Everyone knows her voice, but few know her name.
Well, technically, you know her as Siri, but the woman behind iPhone's sometimes-sassy personal assistant is actually voice actor Susan Bennett. Susan appeared on "Oprah: Where Are They Now?" over the weekend and spoke openly about her experience as Siri as well as her lengthy voice career.
As Susan says in the above video, her foray into voice acting was a total accident. It happened many years ago, when she was a singer who performed commercial jingles. When the voice talent didn't show up one particular day in the studio, Susan was asked to read a few lines.
"I thought, 'Well, this is something I could do,'" Susan says. "So, I got a voice coach and an agent, and that was that."
Susan's first appearance as a machine was for First National Bank of Atlanta, for whom she voiced Tillie the All-Time Teller, an ATM. Later, the Siri gig came about, and it was quite the undertaking.
"The vocabulary that ultimately became the original voice of Siri was recorded in 2005, the whole month of July, four hours a day, five days a week," Susan says.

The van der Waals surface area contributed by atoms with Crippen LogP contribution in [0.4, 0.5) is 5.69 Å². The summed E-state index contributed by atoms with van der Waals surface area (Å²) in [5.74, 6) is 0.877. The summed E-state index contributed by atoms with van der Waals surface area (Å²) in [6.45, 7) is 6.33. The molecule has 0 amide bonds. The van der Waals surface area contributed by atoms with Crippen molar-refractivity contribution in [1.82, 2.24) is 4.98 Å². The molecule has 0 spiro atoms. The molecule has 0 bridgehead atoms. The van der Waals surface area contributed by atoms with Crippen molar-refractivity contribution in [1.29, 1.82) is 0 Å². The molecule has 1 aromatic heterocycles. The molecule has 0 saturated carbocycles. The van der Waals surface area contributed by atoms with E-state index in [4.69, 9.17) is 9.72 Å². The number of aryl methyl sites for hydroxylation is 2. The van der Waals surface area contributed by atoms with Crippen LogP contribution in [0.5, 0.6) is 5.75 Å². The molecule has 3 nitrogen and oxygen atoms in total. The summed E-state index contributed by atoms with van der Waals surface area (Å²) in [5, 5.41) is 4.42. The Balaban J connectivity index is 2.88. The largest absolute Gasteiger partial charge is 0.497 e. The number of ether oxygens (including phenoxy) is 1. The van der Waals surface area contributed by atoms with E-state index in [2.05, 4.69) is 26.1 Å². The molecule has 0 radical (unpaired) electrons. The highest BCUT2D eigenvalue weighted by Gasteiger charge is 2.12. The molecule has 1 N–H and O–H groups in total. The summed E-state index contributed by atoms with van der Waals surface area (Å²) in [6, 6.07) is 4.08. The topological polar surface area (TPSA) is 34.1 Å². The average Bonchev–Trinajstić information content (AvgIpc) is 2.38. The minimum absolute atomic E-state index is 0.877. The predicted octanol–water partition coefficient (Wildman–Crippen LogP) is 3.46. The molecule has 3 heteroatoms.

The original Siri was then introduced to the world on October 4, 2011. Susan had no idea it was going to be her.
"That's when I found out," says says. "A fellow voice actor emailed me and said, 'Hey, we're playing around with this new iPhone. Isn't this you?' I went, 'What!?' and went to the Apple site and checked it out... Yes, that's me."
A fellow voice actor emailed me and said... 'Isn't this you?' I went, 'What!?'
As iPhones evolved, however, so has Siri's voice.
"They changed all of the original Siri voices with the OS 7 system," Susan explains. "Many people can't tell the difference, but, of course, to me it's very obvious."
But you're still likely to hear Susan's voice out in the world in some capacity. She's done digital recordings for Delta Air Lines terminal gates, in-store messaging for retailers like Nordstrom and The Home Depot, and radio and TV voiceovers for everything from McDonald's to Nissan. Not even her own family can escape her voice in public.
"I was the voice of my son's bank in college," Susan says. "So you can imagine how popular I was with him at that time! 'I'm sorry. You are overdrawn.'"
If you haven't come across Susan's voice yet, that may very well change in the near future.
"I've been doing singing and voice work for decades," she says. "I absolutely love it. I plan to do it as long as I possibly can."
"Oprah: Where Are They Now?" airs Saturdays at 10 p.m. ET on OWN.